Person centered

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Post on 05-Dec-2014



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The person-centred approach views the client as their own best authority on their own experience, and it views the client as being fully capable of fulfilling their own potential for growth.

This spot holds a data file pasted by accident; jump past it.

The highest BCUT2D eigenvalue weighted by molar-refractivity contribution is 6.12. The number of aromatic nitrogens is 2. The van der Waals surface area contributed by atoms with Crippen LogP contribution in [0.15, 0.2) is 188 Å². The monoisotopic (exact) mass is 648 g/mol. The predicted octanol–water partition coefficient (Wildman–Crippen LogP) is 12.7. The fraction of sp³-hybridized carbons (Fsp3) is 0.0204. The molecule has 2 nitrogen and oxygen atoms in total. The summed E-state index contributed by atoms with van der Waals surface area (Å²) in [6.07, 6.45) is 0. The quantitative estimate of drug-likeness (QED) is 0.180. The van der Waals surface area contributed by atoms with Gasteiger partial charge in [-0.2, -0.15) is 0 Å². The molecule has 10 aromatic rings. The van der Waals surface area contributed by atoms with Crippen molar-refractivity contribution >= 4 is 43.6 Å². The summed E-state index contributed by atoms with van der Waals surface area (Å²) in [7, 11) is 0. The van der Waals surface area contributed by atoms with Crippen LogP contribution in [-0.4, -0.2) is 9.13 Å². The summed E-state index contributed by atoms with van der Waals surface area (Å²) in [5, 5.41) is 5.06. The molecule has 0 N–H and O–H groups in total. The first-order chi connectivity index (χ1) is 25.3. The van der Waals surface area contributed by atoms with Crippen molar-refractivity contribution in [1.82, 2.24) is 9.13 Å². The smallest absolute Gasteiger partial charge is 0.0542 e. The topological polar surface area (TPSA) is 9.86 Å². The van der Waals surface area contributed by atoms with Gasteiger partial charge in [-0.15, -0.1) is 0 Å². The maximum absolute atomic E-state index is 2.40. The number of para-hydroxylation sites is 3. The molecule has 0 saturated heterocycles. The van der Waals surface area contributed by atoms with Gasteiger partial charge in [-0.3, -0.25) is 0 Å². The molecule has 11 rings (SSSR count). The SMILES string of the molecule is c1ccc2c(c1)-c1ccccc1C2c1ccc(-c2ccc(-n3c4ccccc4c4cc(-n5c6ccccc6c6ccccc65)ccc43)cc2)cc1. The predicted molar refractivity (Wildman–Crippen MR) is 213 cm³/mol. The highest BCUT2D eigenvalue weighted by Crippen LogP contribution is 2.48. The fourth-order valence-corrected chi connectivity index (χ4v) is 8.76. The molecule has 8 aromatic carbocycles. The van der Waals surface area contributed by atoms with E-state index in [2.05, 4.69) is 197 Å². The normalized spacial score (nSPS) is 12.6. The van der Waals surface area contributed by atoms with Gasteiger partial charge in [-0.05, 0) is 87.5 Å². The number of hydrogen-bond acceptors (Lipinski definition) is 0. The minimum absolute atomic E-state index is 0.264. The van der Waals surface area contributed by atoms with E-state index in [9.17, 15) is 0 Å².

<ul><li> 1. 02 01 Person-Centered or Client-Centered Therapy Carl Rogers </li> <li> 2. Person-Centered or Client Centered Therapy Rogers was able to bring together elements of his personal experience and influence of other theorists into a theory. The person-center or non-directive therapist seeks to understand, accept and clarify the feeling of the client. In Person-Centered Therapy, the therapist simply attempts to get the person talk about his problems, with the idea that the talking, aided by warmth and friendliness, will help him work them out. </li> <li> 3. The responsibilities for growth, however, rest solely in the hands of the client. This is called client-centered, since it is the client who is in control, who determines what will happen and where he will go. Person-Centered or Client-Centered therapy may relieve some of the clients emotional conflicts, so that he may function at higher level of efficiency in trying to solve his own problems. The client may then be better able to perceive and accept and deal with facts which are readily obtainable but which he has previously over looked or refused to face. </li> <li> 4. Purpose This therapy is to help the person become self aware so that he can change his own behavior and improve his self concept. It reduce anxiety, tension and defensiveness by providing a non-judgmental environment. </li> <li> 5. Technique Person-Centered Therapy begins with counselors explanation of the roles he and the client will play in order to work out the patients difficulties together. He puts no pressure on the patient to follow any prescribed course, does not criticize nor judge what the patient express his feelings thatwere formerly repressed. The primary technique is the reflection of feeling w/c inclueds: Clarification Summarization Restatement </li> <li> 6. Clarification This makes things more transparent, more intelligible to the therapist and client. The client can then verbalize his approval, amendment, or rejection. Sometimes, clarification brings out feelings which lies beneath the conversational level. When clarification is used as reflection, this response can serve as a mirror in which the client can see his feelings and attitudes being reflected. </li> <li> 7. Example: Client : She is close-minded. No matter what I do or say, she does not listen to me... She sticks to her own beliefs. Therapist: You seem to feel that she does not all understand you. </li> <li> 8. Restastement This is a verbatim repetition of what the client has said. As he hears his own statement, he receive accurate feedbacks of his own words and this gives him an opportunity to clarify or reiterate for emphasis. Example: Client: Oh! I dont know. I mean, I read fast enough, but I cant understand fully well what I read. Therapist: You read fast enough, but you dont comprehend enough. </li> <li> 9. Summarization This is a brief review of ideas/feelings expressed by client. It is a synopsis, a birds eye view after a long monologue. Example: Client: Im tires of talking about my grades. Im sure they will never get any better. Therapist: You want to stop talking about your grades. I wonder if I can remember some things weve talked about today. You told me that your teacher and your parents are not happy about your low grades in Math. You also told me that you get good grades in Arts, nut nobody thinks Art is important. Lets see, what else did we tak about today? </li> <li> 10. Seasoned therapist agree that the theraputic success depends not on the technical training or skills of the therapist, but primarily on the presence of certain attitudes in the therapist. Such attiduses as: Genuineness Empahtic understanding Unconditional acceptance or positive regard </li> <li> 11. Gunuineness The therapist is endeavoring to be what he is during his encounter with his client. This means that he must not deny to himself the feelings which he is experiencing at the moment, that he is willing to acknowledge any persistent feelings, positive or negative, that exists within him in the relationship and the communicate these to his clients. </li> <li> 12. Emphatic Understanding Empathy implies that the therapist is completely at home in the Universe of the client. For instance, if the therapists ability to sense the client. For instance, if the therapists ability to sense the clients fear, confusion, angr, or rage allows him to feel these emotions as if these were feelings that the therapist himself might possess, but is not currently expreincing, then the essence of accurate empathy develops. </li> <li> 13. Unconditional Acceptance or Positive Regards This means that the therapist accepts the client as he is and has no preconceptions as to what the outcomes of the therapy should be. </li> <li> 14. Where this Process of Therapy may be Applied. 1. Individuals who have learned certain values during their early childhood which have cause them to be untrue to themselves. 2. Individuals who do things that are innately satisfying to themselves but cause others to reject or become angry with these kinds of clients. </li> <li> 15. Therapy Goals 1. To provide an environment conducive to client self-exploration so that he will be relatively free from internal anxiety. 2. To enable the client to move toward openess to experience greater trust in self, thereby grow and mature and develop into fully functioning individual. </li> <li> 16. Person-Centered/Client Therapy Procedure 1. Listen carefully to the client. 2. Respond to the client using the skills of reflection of feeling, paraphasing, and summarization. 3. Encourage the client to ventilate his feeling freely. 4. Attend to the clients non-verbal as well as verbal behavior, being as genuine, real, and caring as possible in the relationship. 5. Summarize what the client has said, including a check-out. </li> </ul>